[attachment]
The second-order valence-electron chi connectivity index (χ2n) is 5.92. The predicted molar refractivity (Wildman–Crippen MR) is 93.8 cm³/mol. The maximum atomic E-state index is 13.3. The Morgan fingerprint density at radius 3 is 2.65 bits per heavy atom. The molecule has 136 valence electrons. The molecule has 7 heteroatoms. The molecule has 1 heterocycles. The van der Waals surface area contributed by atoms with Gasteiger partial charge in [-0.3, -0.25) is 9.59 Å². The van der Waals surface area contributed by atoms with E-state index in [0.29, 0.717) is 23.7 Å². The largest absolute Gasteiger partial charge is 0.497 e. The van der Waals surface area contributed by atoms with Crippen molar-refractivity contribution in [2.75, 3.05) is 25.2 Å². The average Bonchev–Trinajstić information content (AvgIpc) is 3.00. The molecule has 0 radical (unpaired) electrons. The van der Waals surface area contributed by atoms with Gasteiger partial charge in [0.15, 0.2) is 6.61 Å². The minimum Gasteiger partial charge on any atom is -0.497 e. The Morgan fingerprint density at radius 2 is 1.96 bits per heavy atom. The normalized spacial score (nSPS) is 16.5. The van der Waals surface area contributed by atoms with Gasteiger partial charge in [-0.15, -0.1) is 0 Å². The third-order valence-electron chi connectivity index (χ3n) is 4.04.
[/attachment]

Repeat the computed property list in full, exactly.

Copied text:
The second-order valence-electron chi connectivity index (χ2n) is 5.92. The predicted molar refractivity (Wildman–Crippen MR) is 93.8 cm³/mol. The maximum atomic E-state index is 13.3. The Morgan fingerprint density at radius 3 is 2.65 bits per heavy atom. The molecule has 136 valence electrons. The molecule has 7 heteroatoms. The molecule has 1 heterocycles. The van der Waals surface area contributed by atoms with Gasteiger partial charge in [-0.3, -0.25) is 9.59 Å². The van der Waals surface area contributed by atoms with E-state index in [0.29, 0.717) is 23.7 Å². The largest absolute Gasteiger partial charge is 0.497 e. The van der Waals surface area contributed by atoms with Crippen molar-refractivity contribution in [2.75, 3.05) is 25.2 Å². The average Bonchev–Trinajstić information content (AvgIpc) is 3.00. The molecule has 0 radical (unpaired) electrons. The van der Waals surface area contributed by atoms with Gasteiger partial charge in [0.15, 0.2) is 6.61 Å². The minimum Gasteiger partial charge on any atom is -0.497 e. The Morgan fingerprint density at radius 2 is 1.96 bits per heavy atom. The normalized spacial score (nSPS) is 16.5. The van der Waals surface area contributed by atoms with Gasteiger partial charge in [-0.15, -0.1) is 0 Å². The third-order valence-electron chi connectivity index (χ3n) is 4.04.